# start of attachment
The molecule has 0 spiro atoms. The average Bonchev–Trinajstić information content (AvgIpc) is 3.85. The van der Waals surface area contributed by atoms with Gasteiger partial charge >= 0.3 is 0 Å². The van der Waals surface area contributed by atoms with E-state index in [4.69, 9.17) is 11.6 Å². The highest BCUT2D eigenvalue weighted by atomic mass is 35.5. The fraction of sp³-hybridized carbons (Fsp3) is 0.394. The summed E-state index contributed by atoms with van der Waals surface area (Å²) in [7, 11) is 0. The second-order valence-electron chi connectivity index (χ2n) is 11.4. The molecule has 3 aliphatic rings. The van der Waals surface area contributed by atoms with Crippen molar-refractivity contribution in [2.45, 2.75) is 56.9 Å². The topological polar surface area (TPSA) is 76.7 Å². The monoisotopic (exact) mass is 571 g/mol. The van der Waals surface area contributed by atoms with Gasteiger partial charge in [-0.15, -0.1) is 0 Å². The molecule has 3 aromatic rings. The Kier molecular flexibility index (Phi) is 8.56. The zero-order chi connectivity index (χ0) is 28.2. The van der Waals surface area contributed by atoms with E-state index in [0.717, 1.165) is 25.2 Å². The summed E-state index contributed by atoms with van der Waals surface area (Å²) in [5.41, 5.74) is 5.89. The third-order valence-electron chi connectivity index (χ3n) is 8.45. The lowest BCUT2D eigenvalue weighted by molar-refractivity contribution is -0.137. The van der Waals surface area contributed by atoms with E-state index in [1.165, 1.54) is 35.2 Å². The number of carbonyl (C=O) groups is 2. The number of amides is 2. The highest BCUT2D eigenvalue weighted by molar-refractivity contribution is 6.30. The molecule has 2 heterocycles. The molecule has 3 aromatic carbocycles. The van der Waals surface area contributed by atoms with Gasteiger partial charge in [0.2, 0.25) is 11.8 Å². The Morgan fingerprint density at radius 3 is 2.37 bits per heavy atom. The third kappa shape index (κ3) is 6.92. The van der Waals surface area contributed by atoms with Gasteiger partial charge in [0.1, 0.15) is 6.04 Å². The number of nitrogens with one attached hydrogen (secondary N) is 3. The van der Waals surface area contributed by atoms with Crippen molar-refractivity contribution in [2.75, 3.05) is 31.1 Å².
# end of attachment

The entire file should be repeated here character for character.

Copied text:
The molecule has 0 spiro atoms. The average Bonchev–Trinajstić information content (AvgIpc) is 3.85. The van der Waals surface area contributed by atoms with Gasteiger partial charge >= 0.3 is 0 Å². The van der Waals surface area contributed by atoms with E-state index in [4.69, 9.17) is 11.6 Å². The highest BCUT2D eigenvalue weighted by atomic mass is 35.5. The fraction of sp³-hybridized carbons (Fsp3) is 0.394. The summed E-state index contributed by atoms with van der Waals surface area (Å²) in [7, 11) is 0. The second-order valence-electron chi connectivity index (χ2n) is 11.4. The molecule has 3 aliphatic rings. The van der Waals surface area contributed by atoms with Crippen molar-refractivity contribution in [2.45, 2.75) is 56.9 Å². The topological polar surface area (TPSA) is 76.7 Å². The monoisotopic (exact) mass is 571 g/mol. The van der Waals surface area contributed by atoms with Gasteiger partial charge in [-0.15, -0.1) is 0 Å². The molecule has 3 aromatic rings. The Kier molecular flexibility index (Phi) is 8.56. The zero-order chi connectivity index (χ0) is 28.2. The van der Waals surface area contributed by atoms with E-state index in [0.717, 1.165) is 25.2 Å². The summed E-state index contributed by atoms with van der Waals surface area (Å²) in [5.41, 5.74) is 5.89. The third-order valence-electron chi connectivity index (χ3n) is 8.45. The lowest BCUT2D eigenvalue weighted by molar-refractivity contribution is -0.137. The van der Waals surface area contributed by atoms with E-state index in [1.165, 1.54) is 35.2 Å². The number of carbonyl (C=O) groups is 2. The number of amides is 2. The highest BCUT2D eigenvalue weighted by molar-refractivity contribution is 6.30. The molecule has 2 heterocycles. The molecule has 3 aromatic carbocycles. The van der Waals surface area contributed by atoms with Gasteiger partial charge in [0.2, 0.25) is 11.8 Å². The Morgan fingerprint density at radius 3 is 2.37 bits per heavy atom. The third kappa shape index (κ3) is 6.92. The van der Waals surface area contributed by atoms with Gasteiger partial charge in [0.1, 0.15) is 6.04 Å². The number of nitrogens with one attached hydrogen (secondary N) is 3. The van der Waals surface area contributed by atoms with Crippen molar-refractivity contribution in [2.75, 3.05) is 31.1 Å².